How to Encourage Improved Performance

When a person acquires new skills and knowledge, it's important to apply those skills on the job. Managers and coworkers can have a great impact on whether a person continues to apply what was learned.

This workshop focuses on preparing and delivering a short, effective talk on a specific topic—an elevator speech. Here are specific ways to encourage a person to apply skills from the workshop:

Ask what the person learned about elevator speeches
  • Ask the person to describe an elevator speech.
  • Ask what aspects of his or her job might benefit from an elevator speech.
  • Ask what value he or she sees in being able to deliver an elevator speech.
Ask him or her to demonstrate
  • Have the person select a topic, identify a audience role for you, and deliver an elevator speech to you in that role.
  • Try delivering an elevator speech of your own to this person while he or she uses the workshop's critique checklist.
Check whether the person is applying the new skills
  • Ask periodically whether the person has found opportunities to apply the skills.
  • Help the person identify an upcoming occasion for preparing and delivering an elevator speech.
  • Ask about any practice the person has done, alone or with a partner, to strengthen skills.
Actively encourage efforts to apply what was learned
  • Look for evidence that the person is applying the skills.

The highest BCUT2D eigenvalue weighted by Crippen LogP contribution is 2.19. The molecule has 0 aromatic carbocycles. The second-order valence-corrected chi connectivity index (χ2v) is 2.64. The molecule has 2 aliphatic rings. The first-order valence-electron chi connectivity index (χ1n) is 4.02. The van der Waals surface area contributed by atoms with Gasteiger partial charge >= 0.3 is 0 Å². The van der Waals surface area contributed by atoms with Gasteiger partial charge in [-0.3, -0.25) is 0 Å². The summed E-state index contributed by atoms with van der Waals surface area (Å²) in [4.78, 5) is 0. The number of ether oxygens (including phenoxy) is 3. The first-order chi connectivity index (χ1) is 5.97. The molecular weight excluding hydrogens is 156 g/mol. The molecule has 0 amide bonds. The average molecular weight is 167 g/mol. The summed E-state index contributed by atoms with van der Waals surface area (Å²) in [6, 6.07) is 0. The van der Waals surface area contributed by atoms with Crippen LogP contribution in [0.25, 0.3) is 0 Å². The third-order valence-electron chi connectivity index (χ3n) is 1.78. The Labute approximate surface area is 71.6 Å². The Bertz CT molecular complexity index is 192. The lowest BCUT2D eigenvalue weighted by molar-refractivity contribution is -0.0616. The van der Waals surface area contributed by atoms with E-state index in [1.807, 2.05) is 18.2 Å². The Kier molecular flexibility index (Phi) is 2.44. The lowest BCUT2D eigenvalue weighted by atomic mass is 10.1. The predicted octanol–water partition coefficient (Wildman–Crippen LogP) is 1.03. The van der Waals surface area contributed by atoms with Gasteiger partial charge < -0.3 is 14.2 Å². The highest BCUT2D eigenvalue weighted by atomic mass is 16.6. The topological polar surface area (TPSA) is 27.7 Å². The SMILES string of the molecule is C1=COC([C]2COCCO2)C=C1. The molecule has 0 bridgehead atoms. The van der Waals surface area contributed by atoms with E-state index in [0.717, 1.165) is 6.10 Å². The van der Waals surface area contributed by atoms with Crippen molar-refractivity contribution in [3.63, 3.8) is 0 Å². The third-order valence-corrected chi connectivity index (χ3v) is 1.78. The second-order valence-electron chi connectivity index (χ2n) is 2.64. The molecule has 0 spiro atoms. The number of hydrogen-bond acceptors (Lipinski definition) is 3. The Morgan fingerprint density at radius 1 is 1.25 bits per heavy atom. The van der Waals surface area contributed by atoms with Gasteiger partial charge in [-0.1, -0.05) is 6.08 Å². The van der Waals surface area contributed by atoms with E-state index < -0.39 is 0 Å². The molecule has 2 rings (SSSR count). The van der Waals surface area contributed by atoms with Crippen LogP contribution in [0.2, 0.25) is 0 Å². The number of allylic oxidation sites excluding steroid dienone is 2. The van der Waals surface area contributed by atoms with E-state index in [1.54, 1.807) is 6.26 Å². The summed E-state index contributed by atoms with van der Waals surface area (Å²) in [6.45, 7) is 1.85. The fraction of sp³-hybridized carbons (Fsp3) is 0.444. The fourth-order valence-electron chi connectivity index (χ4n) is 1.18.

• Ask if the person has done so. If not, inquire about the reason.
  • Describe the value you see in applying skill and knowledge from the workshop.
Reinforce successful efforts to deliver effective elevator speeches
  • If the person previously showed little skill in speaking briefly and effectively on a topic, it's especially important to acknowledge initial efforts to improve.
  • State what you observed and why it matters.
    • E.g., "It's tempting to try and get everything in , but you're doing well by checking to see if your listener is interested before you offer details."
  • Avoid false praise, but encourage progress toward improved performance.
Provide constructive feedback for unsuccessful efforts
  • Use calm, objective, specific, non-judgmental language.
  • Encourage the person to analyze the situation and discuss his or her assessment with you.
  • Avoid "you should have" language; focus instead on the future.
    • E.g., "What would you want to do differently in a similar situation?"
Emphasize the value of flexibility and preparation
  • Remind the person that an elevator speech should sound organized but not canned or memorized.
  • Discuss how he or she might tailor remarks for different audiences or situations.
  • Watch for situations in which the person could deliver an elevator speech to you in your actual role.
    • For example, as a supervisor or colleague, you might ask for an update on some aspect of the person's project. Offer feedback on what you hear.